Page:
What’s the current legal position regarding loans between family members and sale of shares on credit terms?

Published: 10 December 2018

In August 2016, we published an article Do all credit providers need to register. In that article, we discussed various matters relating to the application of the National Credit Act (which will we refer to as the NCA) to various transactions, in particular when a credit provider would be required to register with the National Credit Regulator as a credit provider.

Following some judgments recently handed down by our courts, we want to discuss some of the matters from our previous article in more detail – namely whether the NCA requires one to register as a credit provider in cases where (i) a family member grants a loan to another family member and (ii) a shareholder or a company sells/issue shares on credit.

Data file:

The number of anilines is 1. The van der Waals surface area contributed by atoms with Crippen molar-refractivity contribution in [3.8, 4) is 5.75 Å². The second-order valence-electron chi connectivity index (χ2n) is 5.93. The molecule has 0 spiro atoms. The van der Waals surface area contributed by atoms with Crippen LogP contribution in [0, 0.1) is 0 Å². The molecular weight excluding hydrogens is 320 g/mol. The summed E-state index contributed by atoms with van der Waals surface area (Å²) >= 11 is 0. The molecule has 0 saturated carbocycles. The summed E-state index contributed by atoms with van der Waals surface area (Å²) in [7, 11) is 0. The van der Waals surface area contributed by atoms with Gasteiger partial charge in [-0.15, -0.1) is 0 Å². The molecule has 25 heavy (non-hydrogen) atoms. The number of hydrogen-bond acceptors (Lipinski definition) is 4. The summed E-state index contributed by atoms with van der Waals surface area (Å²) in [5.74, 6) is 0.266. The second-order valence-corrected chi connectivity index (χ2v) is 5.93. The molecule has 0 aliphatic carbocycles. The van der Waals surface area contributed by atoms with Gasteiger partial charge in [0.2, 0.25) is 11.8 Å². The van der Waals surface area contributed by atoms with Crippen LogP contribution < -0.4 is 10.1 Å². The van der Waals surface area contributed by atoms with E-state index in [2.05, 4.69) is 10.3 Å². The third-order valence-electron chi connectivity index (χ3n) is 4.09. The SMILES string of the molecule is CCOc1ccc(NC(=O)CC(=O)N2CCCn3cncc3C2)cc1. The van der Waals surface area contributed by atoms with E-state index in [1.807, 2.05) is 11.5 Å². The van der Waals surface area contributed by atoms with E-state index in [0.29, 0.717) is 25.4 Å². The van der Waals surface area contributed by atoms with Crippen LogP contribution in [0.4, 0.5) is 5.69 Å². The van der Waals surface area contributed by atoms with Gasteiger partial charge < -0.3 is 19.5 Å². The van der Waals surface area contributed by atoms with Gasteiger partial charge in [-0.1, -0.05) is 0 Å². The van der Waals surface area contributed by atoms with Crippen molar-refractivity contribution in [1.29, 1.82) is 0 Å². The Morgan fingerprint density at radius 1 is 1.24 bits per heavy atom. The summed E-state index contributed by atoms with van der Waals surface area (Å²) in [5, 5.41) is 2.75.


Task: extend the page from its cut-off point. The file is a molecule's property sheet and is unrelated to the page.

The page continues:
DOES THE NCA REQUIRE YOU TO REGISTER AS A CREDIT PROVIDER WHEN ENTERING INTO A CREDIT AGREEMENT WITH A FAMILY MEMBER?

Let’s quickly recap the discussion in our previous article: the NCA will most likely apply to a transaction:

  • that qualifies as a credit agreement in terms of the NCA, if none of the exceptions provided in the NCA applies; and
  • the agreement was concluded by parties dealing at arm’s length.

Accepting that a proposed transaction is a credit agreement and none of the exceptions apply, the point of departure in determining whether you would be required to register as a credit provider if you were to grant a loan to one of your family members, is to consider whether your proposed transaction is conducted at arm’s length.